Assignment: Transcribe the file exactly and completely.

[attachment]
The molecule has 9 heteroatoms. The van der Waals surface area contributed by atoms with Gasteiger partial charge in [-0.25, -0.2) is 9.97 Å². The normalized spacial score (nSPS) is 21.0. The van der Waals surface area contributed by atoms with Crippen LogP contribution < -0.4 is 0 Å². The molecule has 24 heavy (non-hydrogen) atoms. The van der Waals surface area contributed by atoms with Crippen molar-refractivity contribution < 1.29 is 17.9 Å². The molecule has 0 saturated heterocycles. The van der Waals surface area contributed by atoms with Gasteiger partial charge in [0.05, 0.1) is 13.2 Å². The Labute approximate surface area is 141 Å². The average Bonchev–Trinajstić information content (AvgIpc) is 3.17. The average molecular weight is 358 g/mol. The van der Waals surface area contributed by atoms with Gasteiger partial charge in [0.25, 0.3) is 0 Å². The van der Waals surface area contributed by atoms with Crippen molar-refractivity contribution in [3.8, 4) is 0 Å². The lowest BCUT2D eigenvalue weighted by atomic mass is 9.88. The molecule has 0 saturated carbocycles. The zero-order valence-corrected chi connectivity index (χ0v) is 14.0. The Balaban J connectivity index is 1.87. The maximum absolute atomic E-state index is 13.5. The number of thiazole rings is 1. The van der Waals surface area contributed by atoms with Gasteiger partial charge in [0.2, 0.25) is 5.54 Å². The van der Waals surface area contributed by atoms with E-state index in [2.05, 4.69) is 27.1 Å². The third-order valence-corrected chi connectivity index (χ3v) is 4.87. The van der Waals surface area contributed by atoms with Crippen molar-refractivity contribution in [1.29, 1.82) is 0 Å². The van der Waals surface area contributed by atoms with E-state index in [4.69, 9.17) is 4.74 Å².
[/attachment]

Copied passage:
The molecule has 9 heteroatoms. The van der Waals surface area contributed by atoms with Gasteiger partial charge in [-0.25, -0.2) is 9.97 Å². The normalized spacial score (nSPS) is 21.0. The van der Waals surface area contributed by atoms with Crippen LogP contribution < -0.4 is 0 Å². The molecule has 24 heavy (non-hydrogen) atoms. The van der Waals surface area contributed by atoms with Crippen molar-refractivity contribution < 1.29 is 17.9 Å². The molecule has 0 saturated heterocycles. The van der Waals surface area contributed by atoms with Gasteiger partial charge in [0.05, 0.1) is 13.2 Å². The Labute approximate surface area is 141 Å². The average Bonchev–Trinajstić information content (AvgIpc) is 3.17. The average molecular weight is 358 g/mol. The van der Waals surface area contributed by atoms with Gasteiger partial charge in [0.25, 0.3) is 0 Å². The van der Waals surface area contributed by atoms with Crippen molar-refractivity contribution in [3.8, 4) is 0 Å². The lowest BCUT2D eigenvalue weighted by atomic mass is 9.88. The molecule has 0 saturated carbocycles. The zero-order valence-corrected chi connectivity index (χ0v) is 14.0. The Balaban J connectivity index is 1.87. The maximum absolute atomic E-state index is 13.5. The number of thiazole rings is 1. The van der Waals surface area contributed by atoms with Gasteiger partial charge in [0.2, 0.25) is 5.54 Å². The van der Waals surface area contributed by atoms with E-state index in [2.05, 4.69) is 27.1 Å². The third-order valence-corrected chi connectivity index (χ3v) is 4.87. The van der Waals surface area contributed by atoms with Crippen molar-refractivity contribution in [1.29, 1.82) is 0 Å². The van der Waals surface area contributed by atoms with E-state index in [4.69, 9.17) is 4.74 Å².